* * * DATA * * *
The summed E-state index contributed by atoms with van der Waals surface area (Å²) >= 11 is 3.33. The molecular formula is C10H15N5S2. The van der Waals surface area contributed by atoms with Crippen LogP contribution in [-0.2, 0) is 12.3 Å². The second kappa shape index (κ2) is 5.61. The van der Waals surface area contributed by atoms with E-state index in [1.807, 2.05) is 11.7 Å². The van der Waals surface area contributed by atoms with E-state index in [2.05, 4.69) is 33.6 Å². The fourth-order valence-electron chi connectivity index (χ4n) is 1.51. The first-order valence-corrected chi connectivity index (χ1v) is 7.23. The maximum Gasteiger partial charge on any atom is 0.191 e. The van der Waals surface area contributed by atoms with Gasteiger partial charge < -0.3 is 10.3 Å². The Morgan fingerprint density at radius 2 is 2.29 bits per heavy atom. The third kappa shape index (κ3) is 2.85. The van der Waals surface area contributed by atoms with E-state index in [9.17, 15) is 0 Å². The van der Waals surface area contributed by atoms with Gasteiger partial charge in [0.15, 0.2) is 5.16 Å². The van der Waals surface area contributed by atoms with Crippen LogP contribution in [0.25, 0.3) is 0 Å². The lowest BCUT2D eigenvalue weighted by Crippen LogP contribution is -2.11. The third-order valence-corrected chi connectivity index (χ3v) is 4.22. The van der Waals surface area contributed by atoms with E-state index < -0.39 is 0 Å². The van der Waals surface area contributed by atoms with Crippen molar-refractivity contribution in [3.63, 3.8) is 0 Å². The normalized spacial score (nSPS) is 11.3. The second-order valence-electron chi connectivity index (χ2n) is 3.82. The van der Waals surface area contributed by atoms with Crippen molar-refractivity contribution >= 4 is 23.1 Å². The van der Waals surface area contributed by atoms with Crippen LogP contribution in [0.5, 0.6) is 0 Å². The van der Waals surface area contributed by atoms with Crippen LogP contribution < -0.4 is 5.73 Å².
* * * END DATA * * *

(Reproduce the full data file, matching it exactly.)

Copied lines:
The summed E-state index contributed by atoms with van der Waals surface area (Å²) >= 11 is 3.33. The molecular formula is C10H15N5S2. The van der Waals surface area contributed by atoms with Crippen LogP contribution in [-0.2, 0) is 12.3 Å². The second kappa shape index (κ2) is 5.61. The van der Waals surface area contributed by atoms with E-state index in [1.807, 2.05) is 11.7 Å². The van der Waals surface area contributed by atoms with E-state index in [2.05, 4.69) is 33.6 Å². The fourth-order valence-electron chi connectivity index (χ4n) is 1.51. The first-order valence-corrected chi connectivity index (χ1v) is 7.23. The maximum Gasteiger partial charge on any atom is 0.191 e. The van der Waals surface area contributed by atoms with Gasteiger partial charge < -0.3 is 10.3 Å². The Morgan fingerprint density at radius 2 is 2.29 bits per heavy atom. The third kappa shape index (κ3) is 2.85. The van der Waals surface area contributed by atoms with E-state index in [9.17, 15) is 0 Å². The van der Waals surface area contributed by atoms with Gasteiger partial charge in [0.15, 0.2) is 5.16 Å². The van der Waals surface area contributed by atoms with Crippen LogP contribution in [0.25, 0.3) is 0 Å². The lowest BCUT2D eigenvalue weighted by Crippen LogP contribution is -2.11. The third-order valence-corrected chi connectivity index (χ3v) is 4.22. The van der Waals surface area contributed by atoms with E-state index < -0.39 is 0 Å². The van der Waals surface area contributed by atoms with Crippen molar-refractivity contribution in [3.63, 3.8) is 0 Å². The normalized spacial score (nSPS) is 11.3. The second-order valence-electron chi connectivity index (χ2n) is 3.82. The van der Waals surface area contributed by atoms with Crippen molar-refractivity contribution >= 4 is 23.1 Å². The van der Waals surface area contributed by atoms with Crippen LogP contribution in [0.5, 0.6) is 0 Å². The van der Waals surface area contributed by atoms with Crippen LogP contribution < -0.4 is 5.73 Å².